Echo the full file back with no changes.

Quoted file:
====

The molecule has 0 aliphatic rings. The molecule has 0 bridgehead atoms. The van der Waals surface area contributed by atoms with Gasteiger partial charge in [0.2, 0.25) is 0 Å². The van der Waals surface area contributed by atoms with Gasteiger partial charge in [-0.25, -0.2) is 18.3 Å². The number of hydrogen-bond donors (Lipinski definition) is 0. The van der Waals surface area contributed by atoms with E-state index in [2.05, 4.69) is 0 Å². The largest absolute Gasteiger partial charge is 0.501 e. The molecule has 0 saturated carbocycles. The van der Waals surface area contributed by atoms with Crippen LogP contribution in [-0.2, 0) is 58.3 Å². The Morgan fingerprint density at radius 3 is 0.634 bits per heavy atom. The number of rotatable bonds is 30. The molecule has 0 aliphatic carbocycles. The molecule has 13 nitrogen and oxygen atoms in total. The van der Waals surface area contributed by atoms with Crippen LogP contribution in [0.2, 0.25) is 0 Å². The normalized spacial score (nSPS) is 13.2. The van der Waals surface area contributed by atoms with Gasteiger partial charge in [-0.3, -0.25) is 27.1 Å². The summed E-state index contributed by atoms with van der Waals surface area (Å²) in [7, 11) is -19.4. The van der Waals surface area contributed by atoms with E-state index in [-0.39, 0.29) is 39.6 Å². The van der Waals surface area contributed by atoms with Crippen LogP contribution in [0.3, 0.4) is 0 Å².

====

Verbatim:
The molecule has 0 aliphatic rings. The molecule has 0 bridgehead atoms. The van der Waals surface area contributed by atoms with Gasteiger partial charge in [0.2, 0.25) is 0 Å². The van der Waals surface area contributed by atoms with Gasteiger partial charge in [-0.25, -0.2) is 18.3 Å². The number of hydrogen-bond donors (Lipinski definition) is 0. The van der Waals surface area contributed by atoms with E-state index in [2.05, 4.69) is 0 Å². The largest absolute Gasteiger partial charge is 0.501 e. The molecule has 0 saturated carbocycles. The van der Waals surface area contributed by atoms with Crippen LogP contribution in [-0.2, 0) is 58.3 Å². The Morgan fingerprint density at radius 3 is 0.634 bits per heavy atom. The number of rotatable bonds is 30. The molecule has 0 aliphatic carbocycles. The molecule has 13 nitrogen and oxygen atoms in total. The van der Waals surface area contributed by atoms with Crippen LogP contribution in [0.2, 0.25) is 0 Å². The normalized spacial score (nSPS) is 13.2. The van der Waals surface area contributed by atoms with Gasteiger partial charge in [-0.3, -0.25) is 27.1 Å². The summed E-state index contributed by atoms with van der Waals surface area (Å²) in [7, 11) is -19.4. The van der Waals surface area contributed by atoms with E-state index in [-0.39, 0.29) is 39.6 Å². The van der Waals surface area contributed by atoms with Crippen LogP contribution in [0.3, 0.4) is 0 Å².